7. Anything That Looks Like an Advertisement
Selective attention is very powerful, and Web users have learned to stop paying attention to any ads that get in the way of their goal-driven navigation. (The main exception being text-only search-engine ads.)
Unfortunately, users also ignore legitimate design elements that look like prevalent forms of advertising. After all, when you ignore something, you don’t study it in detail to find out what it is.
Therefore, it is best to avoid any designs that look like advertisements. The exact implications of this guideline will vary with new forms of ads; currently follow these rules:
* banner blindness means that users never fixate their eyes on anything that looks like a banner ad due to shape or position on the page
* animation avoidance makes users ignore areas with blinking or flashing text or other aggressive animations
* pop-up purges mean that users close pop-up windoids before they have even fully rendered; sometimes with great viciousness (a sort of getting-back-at-GeoCities triumph).
8. Violating Design Conventions
Consistency is one of the most powerful usability principles: when things always behave the same, users don’t have to worry about what will happen. Instead, they know what will happen based on earlier experience. Every time you release an apple over Sir Isaac Newton, it will drop on his head. That’s good.
The more users’ expectations prove right, the more they will feel in control of the system and the more they will like it. And the more the system breaks users’ expectations, the more they will feel insecure. Oops, maybe if I let go of this apple, it will turn into a tomato and jump a mile into the sky.
Jakob’s Law of the Web User Experience states that “users spend most of their time on other websites.”
This means that they form their expectations for your site based on what’s commonly done on most other sites. If you deviate, your site will be harder to use and users will leave.
9. Opening New Browser Windows
Opening up new browser windows is like a vacuum cleaner sales person who starts a visit by emptying an ash tray on the customer’s carpet. Don’t pollute my screen with any more windows, thanks (particularly since current operating systems have miserable window management).
Designers open new browser windows on the theory that it keeps users on their site. But even disregarding the user-hostile message implied in taking over the user’s machine, the strategy is self-defeating since it disables the Back button which is the normal way users return to previous sites. Users often don’t notice that a new window has opened, especially if they are using a small monitor where the windows are maximized to fill up the screen. So a user who tries to return to the origin will be confused by a grayed out Back button.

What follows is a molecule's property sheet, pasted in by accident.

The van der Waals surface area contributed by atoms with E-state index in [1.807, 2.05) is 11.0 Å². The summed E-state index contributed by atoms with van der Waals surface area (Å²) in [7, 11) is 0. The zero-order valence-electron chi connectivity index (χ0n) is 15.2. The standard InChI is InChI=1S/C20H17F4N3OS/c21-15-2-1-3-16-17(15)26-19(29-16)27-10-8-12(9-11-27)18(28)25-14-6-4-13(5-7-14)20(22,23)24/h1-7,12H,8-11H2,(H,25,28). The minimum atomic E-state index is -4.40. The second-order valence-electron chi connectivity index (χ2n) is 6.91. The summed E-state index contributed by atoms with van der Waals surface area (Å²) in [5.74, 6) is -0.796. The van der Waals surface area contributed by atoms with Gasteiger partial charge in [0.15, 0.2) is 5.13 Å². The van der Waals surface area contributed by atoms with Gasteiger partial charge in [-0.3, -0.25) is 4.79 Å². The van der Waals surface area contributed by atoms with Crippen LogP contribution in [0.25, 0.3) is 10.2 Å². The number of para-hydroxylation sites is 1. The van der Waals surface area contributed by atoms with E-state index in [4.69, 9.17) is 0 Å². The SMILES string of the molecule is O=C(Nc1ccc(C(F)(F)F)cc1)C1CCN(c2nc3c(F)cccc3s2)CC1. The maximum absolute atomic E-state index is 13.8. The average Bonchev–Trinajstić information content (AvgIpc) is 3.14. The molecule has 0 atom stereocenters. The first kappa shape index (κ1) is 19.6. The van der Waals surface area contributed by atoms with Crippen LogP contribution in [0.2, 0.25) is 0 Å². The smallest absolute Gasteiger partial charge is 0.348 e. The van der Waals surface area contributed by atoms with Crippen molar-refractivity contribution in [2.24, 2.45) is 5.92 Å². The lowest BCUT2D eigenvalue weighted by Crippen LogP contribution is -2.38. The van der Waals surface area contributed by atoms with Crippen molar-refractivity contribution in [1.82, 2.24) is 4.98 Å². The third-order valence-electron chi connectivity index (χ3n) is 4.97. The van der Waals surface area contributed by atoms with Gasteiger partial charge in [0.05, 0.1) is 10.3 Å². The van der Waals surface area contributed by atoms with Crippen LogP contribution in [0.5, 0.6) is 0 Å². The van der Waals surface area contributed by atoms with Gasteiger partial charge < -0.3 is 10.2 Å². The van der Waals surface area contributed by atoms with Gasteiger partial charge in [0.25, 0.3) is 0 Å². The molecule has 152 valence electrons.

Links that don’t behave as expected undermine users’ understanding of their own system. A link should be a simple hypertext reference that replaces the current page with new content. Users hate unwarranted pop-up windows. When they want the destination to appear in a new page, they can use their browser’s “open in new window” command — assuming, of course, that the link is not a piece of code that interferes with the browser’s standard behavior. Cartoon – woman (at car dealership): ‘How much is it with automatic transmission?’ – sleazy salesman: ‘I’ll give you a hint – it’s an EVEN number…’
10. Not Answering Users’ Questions
Users are highly goal-driven on the Web. They visit sites because there’s something they want to accomplish — maybe even buy your product. The ultimate failure of a website is to fail to provide the information users are looking for.
Sometimes the answer is simply not there and you lose the sale because users have to assume that your product or service doesn’t meet their needs if you don’t tell them the specifics. Other times the specifics are buried under a thick layer of marketese and bland slogans. Since users don’t have time to read everything, such hidden info might almost as well not be there.
The worst example of not answering users’ questions is to avoid listing the price of products and services. No B2C ecommerce site would make this mistake, but it’s rife in B2B, where most “enterprise solutions” are presented so that you can’t tell whether they are suited for 100 people or 100,000 people. Price is the most specific piece of info customers use to understand the nature of an offering, and not providing it makes people feel lost and reduces their understanding of a product line. We have miles of videotape of users asking “Where’s the price?” while tearing their hair out.
Even B2C sites often make the associated mistake of forgetting prices in product lists, such as category pages or search results. Knowing the price is key in both situations; it lets users differentiate among products and click through to the most relevant ones.